How to Build World Class Muscle Memory
by Terry Laughlin

Posted on February 21st, 2011

In the NY Times article  Secrets of  A Mind Gamer journalist Joshua Foer relates that in 2005 he covered the U.S.A. Memory Championship, to write an article about what he imagined would be “the Super Bowl of savants.”  When the top performers in the event all claimed to have average memories developed through disciplined training, he decided to test that proposition himself. A year later, Foer himself won the championship and broke the US record (improving it from 1 minute 55 seconds to 1:40) for speed-memorizing the order of all 52 cards in a randomly shuffled deck. The lessons he learned apply to any exacting skill you seek to improve, and to muscle, as well as cognitive, memory. This is the first of two blogs that will relate the brain-training techniques Foer used to improving swimming skills.

Joshua Foer used goggles and earmuffs to deepen concentration.

Among the mentors Foer sought out as he began training was Anders Ericsson PhD, the world’s leading ‘authority on expertise’, who advised Foer: “Check out the literature on speed typing.” When he did, he learned that new typists improve quickly from single-finger pecking to two-handed typing, to effortless and ‘unconscious’ typing. But there, most people plateau; their typing skills stop progressing. Why don’t people who use a keyboard for hours a day continue improving?

In the 1960s, psychologists Paul Fitts and Michael Posner answered this question by describing three stages of acquiring a skill. During the first phase, the cognitive phase, we intellectualize the task and discover new strategies to accomplish it more proficiently. During the second, the associative phase, we concentrate less, make fewer errors, and become more efficient. Eventually we reach the autonomous phase, when we’re as good as we need to be and begin to ‘run on autopilot.’  Call this the “O.K. Plateau.”

Until recently, psychologists thought that O.K. Plateaus marked the upper limits of innate ability. Ericsson and his colleagues believe the OK Plateau results from our own judgment that we’ve achieved an acceptable level of performance.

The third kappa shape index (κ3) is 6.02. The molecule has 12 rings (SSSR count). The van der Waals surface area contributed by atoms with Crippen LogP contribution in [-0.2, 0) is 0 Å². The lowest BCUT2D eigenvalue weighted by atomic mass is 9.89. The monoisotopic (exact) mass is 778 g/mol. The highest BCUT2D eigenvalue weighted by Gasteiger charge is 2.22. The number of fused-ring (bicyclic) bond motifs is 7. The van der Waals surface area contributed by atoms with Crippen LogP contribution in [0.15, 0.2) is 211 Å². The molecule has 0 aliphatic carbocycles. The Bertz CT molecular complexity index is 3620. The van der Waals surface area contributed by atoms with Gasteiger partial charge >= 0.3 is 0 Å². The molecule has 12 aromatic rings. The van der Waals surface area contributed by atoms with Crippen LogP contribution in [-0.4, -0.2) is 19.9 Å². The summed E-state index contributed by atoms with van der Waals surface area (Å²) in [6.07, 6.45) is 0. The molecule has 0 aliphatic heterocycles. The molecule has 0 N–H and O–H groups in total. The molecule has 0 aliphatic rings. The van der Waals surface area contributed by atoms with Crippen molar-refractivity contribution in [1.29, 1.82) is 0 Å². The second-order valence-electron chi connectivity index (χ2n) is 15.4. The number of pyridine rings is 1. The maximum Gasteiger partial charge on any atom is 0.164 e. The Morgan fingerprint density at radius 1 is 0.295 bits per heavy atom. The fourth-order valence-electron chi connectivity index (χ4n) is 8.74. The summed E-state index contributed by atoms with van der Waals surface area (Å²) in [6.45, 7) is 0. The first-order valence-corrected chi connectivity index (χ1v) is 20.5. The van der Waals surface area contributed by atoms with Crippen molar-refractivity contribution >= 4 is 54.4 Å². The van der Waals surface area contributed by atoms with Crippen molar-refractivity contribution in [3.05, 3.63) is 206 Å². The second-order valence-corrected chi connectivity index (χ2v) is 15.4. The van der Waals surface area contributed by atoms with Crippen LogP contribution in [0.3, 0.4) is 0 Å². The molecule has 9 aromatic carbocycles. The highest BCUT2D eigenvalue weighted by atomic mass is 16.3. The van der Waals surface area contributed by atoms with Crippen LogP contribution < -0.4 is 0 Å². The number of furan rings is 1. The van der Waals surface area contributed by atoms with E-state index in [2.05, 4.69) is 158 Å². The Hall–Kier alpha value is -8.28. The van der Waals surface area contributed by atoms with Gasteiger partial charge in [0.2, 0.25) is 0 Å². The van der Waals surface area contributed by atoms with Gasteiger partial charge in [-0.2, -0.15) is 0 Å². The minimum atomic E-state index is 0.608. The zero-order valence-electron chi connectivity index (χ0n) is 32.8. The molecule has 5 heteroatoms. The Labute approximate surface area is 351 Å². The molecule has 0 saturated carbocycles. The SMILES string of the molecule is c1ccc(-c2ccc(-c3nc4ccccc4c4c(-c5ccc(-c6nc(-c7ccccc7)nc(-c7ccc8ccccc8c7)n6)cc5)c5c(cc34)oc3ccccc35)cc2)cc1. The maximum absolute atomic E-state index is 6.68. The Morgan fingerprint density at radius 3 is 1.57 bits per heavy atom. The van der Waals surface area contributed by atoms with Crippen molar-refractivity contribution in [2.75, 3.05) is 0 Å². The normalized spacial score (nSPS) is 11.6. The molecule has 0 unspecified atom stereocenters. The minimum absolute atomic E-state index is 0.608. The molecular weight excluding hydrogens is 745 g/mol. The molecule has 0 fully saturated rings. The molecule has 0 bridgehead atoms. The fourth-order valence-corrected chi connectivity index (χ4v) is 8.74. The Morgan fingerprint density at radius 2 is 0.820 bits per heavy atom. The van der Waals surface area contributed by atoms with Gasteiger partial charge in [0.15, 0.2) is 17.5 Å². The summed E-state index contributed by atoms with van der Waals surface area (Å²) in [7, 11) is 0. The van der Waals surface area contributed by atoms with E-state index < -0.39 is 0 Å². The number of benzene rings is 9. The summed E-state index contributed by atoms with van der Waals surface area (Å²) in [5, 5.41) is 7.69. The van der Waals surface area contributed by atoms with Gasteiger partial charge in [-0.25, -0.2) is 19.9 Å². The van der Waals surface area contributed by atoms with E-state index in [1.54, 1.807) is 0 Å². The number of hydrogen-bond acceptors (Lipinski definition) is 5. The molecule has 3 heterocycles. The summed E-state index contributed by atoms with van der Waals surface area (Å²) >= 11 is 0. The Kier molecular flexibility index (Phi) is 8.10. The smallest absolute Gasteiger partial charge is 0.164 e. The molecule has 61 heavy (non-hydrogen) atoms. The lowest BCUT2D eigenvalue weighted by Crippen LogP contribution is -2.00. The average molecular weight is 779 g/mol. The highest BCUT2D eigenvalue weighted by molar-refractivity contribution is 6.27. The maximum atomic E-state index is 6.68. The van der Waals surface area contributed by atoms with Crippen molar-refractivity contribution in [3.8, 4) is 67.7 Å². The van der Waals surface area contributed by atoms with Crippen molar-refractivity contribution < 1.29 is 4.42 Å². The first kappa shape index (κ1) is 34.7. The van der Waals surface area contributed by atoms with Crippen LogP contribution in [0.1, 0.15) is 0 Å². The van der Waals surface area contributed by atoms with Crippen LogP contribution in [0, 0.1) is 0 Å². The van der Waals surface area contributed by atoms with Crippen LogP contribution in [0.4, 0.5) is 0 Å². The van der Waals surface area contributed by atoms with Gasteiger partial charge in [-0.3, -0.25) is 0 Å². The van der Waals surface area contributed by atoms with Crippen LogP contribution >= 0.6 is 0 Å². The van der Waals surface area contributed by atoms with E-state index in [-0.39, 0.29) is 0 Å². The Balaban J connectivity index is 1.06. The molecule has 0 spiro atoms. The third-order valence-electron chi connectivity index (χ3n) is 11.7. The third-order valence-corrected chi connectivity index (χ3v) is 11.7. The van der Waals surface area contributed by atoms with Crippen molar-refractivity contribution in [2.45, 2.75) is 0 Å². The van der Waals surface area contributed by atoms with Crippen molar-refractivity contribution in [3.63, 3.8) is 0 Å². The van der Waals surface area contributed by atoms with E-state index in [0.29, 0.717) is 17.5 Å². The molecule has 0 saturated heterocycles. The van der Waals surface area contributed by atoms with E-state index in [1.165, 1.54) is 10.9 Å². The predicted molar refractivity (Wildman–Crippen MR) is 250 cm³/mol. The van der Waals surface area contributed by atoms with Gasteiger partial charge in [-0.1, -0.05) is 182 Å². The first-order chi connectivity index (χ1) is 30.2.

They’ve documented that top achievers avoid autopilot by: (i) focusing on their technique, (ii) constantly adjusting their goals upward; and (iii) getting immediate feedback on their performance. Average musicians tend to spend their practice time playing music. Accomplished musicians tend to repetitively practice exacting exercises and prioritize the most difficult passages of pieces. The best ice skaters spend more of their practice time trying jumps that they land less often, while lesser skaters work more on jumps they’ve already mastered.

Any of us can bypass the OK Plateau, if we constantly push beyond where we think our limits lie, focus on our weak points and develop strategies for improving them.

Bruce Lee: “There are no limits. There are plateaus, and you must not stay there; you must go beyond them. If it kills you, it kills you.”

Unlike downhill skiing or race car driving, there’s little chance that arduous pursuit of excellence in swimming will kill us. In fact, it’s virtually guaranteed to make us happier and healthier, and has far broader utility than memorizing a deck of cards.

3 Responses to “How to Build World Class Muscle Memory”

  1. […] This post was mentioned on Twitter by TERRY LAUGHLIN, TERRY LAUGHLIN. TERRY LAUGHLIN said: Most people stop improving not because they've maxed out their innate ability, but because they feel they've… […]

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